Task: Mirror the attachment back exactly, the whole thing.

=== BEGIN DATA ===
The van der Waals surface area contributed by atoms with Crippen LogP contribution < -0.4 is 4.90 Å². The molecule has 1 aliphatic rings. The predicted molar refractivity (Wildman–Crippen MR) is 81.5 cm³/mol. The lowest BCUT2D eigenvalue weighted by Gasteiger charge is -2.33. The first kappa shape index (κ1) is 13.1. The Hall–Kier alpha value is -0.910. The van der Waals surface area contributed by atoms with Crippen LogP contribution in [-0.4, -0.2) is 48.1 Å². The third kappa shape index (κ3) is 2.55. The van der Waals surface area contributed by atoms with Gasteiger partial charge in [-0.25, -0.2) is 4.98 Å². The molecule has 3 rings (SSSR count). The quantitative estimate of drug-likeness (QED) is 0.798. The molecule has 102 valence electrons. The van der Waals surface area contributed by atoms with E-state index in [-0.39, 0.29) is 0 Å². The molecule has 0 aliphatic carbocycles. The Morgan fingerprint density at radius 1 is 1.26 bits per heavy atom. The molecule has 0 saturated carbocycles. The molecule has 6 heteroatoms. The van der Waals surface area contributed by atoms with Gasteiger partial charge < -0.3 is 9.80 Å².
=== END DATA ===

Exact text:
The van der Waals surface area contributed by atoms with Crippen LogP contribution < -0.4 is 4.90 Å². The molecule has 1 aliphatic rings. The predicted molar refractivity (Wildman–Crippen MR) is 81.5 cm³/mol. The lowest BCUT2D eigenvalue weighted by Gasteiger charge is -2.33. The first kappa shape index (κ1) is 13.1. The Hall–Kier alpha value is -0.910. The van der Waals surface area contributed by atoms with Crippen LogP contribution in [-0.4, -0.2) is 48.1 Å². The third kappa shape index (κ3) is 2.55. The van der Waals surface area contributed by atoms with Gasteiger partial charge in [-0.25, -0.2) is 4.98 Å². The molecule has 3 rings (SSSR count). The quantitative estimate of drug-likeness (QED) is 0.798. The molecule has 102 valence electrons. The van der Waals surface area contributed by atoms with E-state index in [-0.39, 0.29) is 0 Å². The molecule has 0 aliphatic carbocycles. The Morgan fingerprint density at radius 1 is 1.26 bits per heavy atom. The molecule has 0 saturated carbocycles. The molecule has 6 heteroatoms. The van der Waals surface area contributed by atoms with Gasteiger partial charge < -0.3 is 9.80 Å².